• India India, on 13 August, offered condolences and $5 million in financial aid.[138] Pakistan accepted the offer on 20 August, a day after the meeting between Indian and Pakistani Prime Ministers.[139] On 1 September 2010, India raised the aid amount to US$25 million.[140] Nearly 400 Indian medical staff have been waiting for the Pakistan government's visa approval to help flood victims.[141] India had also already supplied the first consignment of 25 truck-loads of potato to Pakistan.[142]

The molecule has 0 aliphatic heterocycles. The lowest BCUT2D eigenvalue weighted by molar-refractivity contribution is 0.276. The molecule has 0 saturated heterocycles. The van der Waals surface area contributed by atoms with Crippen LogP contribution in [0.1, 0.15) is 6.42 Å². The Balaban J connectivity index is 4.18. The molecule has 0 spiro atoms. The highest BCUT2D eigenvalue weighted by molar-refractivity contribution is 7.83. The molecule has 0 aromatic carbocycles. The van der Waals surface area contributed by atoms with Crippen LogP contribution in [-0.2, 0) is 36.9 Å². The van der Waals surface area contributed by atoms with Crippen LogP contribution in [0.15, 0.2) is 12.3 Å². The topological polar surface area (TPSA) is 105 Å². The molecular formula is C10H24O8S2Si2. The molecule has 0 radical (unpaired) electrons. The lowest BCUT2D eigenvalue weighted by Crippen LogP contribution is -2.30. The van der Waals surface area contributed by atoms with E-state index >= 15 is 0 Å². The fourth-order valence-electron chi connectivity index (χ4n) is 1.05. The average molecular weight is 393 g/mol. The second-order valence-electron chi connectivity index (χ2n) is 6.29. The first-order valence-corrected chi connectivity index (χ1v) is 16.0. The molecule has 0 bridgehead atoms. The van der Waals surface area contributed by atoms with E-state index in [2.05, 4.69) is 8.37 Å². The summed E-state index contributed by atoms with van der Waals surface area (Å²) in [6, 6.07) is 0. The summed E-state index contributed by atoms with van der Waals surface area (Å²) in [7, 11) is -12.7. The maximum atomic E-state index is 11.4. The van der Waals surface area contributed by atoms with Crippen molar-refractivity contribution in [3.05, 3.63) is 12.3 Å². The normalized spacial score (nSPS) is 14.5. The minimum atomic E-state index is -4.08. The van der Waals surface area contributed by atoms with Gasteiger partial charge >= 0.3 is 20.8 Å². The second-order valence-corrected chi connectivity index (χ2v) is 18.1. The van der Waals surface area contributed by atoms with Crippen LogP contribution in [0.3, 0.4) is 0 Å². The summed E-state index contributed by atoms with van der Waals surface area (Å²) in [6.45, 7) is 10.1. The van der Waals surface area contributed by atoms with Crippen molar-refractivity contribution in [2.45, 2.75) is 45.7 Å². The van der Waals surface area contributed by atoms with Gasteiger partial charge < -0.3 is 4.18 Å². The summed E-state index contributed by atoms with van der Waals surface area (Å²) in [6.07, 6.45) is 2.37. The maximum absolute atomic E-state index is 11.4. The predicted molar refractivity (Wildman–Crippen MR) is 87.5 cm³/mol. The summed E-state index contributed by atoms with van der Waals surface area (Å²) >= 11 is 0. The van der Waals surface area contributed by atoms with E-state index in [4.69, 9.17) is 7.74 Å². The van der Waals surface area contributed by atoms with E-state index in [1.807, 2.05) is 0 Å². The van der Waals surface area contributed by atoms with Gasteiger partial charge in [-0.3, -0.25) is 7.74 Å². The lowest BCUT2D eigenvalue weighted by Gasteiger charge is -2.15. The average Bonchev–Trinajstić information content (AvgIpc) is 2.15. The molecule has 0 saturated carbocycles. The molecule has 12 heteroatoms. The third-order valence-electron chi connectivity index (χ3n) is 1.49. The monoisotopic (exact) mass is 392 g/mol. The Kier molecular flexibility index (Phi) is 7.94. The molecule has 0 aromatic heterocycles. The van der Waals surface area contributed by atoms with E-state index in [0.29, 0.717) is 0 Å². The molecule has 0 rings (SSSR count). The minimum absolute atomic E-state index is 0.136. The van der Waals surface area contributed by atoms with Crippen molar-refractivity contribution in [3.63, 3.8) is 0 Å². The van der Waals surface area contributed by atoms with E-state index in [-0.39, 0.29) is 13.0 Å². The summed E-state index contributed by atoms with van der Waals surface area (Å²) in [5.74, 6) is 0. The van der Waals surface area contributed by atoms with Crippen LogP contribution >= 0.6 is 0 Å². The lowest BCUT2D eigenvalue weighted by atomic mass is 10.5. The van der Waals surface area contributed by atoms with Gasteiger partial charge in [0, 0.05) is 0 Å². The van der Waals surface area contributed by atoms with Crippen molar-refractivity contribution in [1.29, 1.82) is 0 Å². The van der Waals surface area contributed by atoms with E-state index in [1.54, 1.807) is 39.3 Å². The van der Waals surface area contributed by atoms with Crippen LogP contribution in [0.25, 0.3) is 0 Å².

• Iran Iran had committed over 400 tonnes of relief goods; out of which 330 tonnes[143] had already been delivered by the Iranian transport aircraft as of 24 August 2010.[144][145][146][147][148][149][150] Iran also offered to set up field hospitals and community centres for flood victims in Pakistan.[151] In response to UN's appeal for help at New York, Iran committed US $10 million towards the flood relief. In addition to this fund, Imam Khomeini Relief Committee was directed to collect private donations from Iranians and donate it to Pakistani government. Iranian interior minister also visited Pakistan as the head of a humanitarian mission assessing the needs of Pakistani people in order to facilitate the distribution of Iranian aid to Pakistan. During the visit the Pakistani interior minister was invited to Tehran for discussing the flood situation among other matters, and the Pakistani minister visited Iran on 22 August 2010.[152][153][154][155][156][157] Iranian interior minister during a meeting with Pakistani interior minister informed the latter that Iran is the third largest donor nation in terms of delivered aid.[158] Iran also assured Pakistan of its continued support and aid into future.[159] In order to better supply relief to flood victims, Iranian president Dr. Ahmadinejad would visit the flood hit areas of Pakistan.[143] Iran also donated 50,000 tents and sent 500 doctors and nurses to help with ongoing international relief operation.[160] Iran started to send an additional 1,100 tonnes of relief goods to Pakistan on 5 September 2010 as part of its ongoing relief operation.[161] Iran is also setting up 15 relief and medical camps in every Pakistani province each capable of holding 1,000 families.[162] On 12 September 2010, Iran allocated an additional US $100 million for Pakistan flood relief.[163][164] 51% of all relief distributed by International red crescent in Pakistan had been donated by Iran.[165] Iran announced on 8 Nov 2010 that in addition to 5,300 tonnes of aid cargo shipped by Iran to Pakistan, the Iranian hajj pilgrims will donate money and the 103,000 slaughtered sheep of Iranian pilgrims to Pakistan.[166]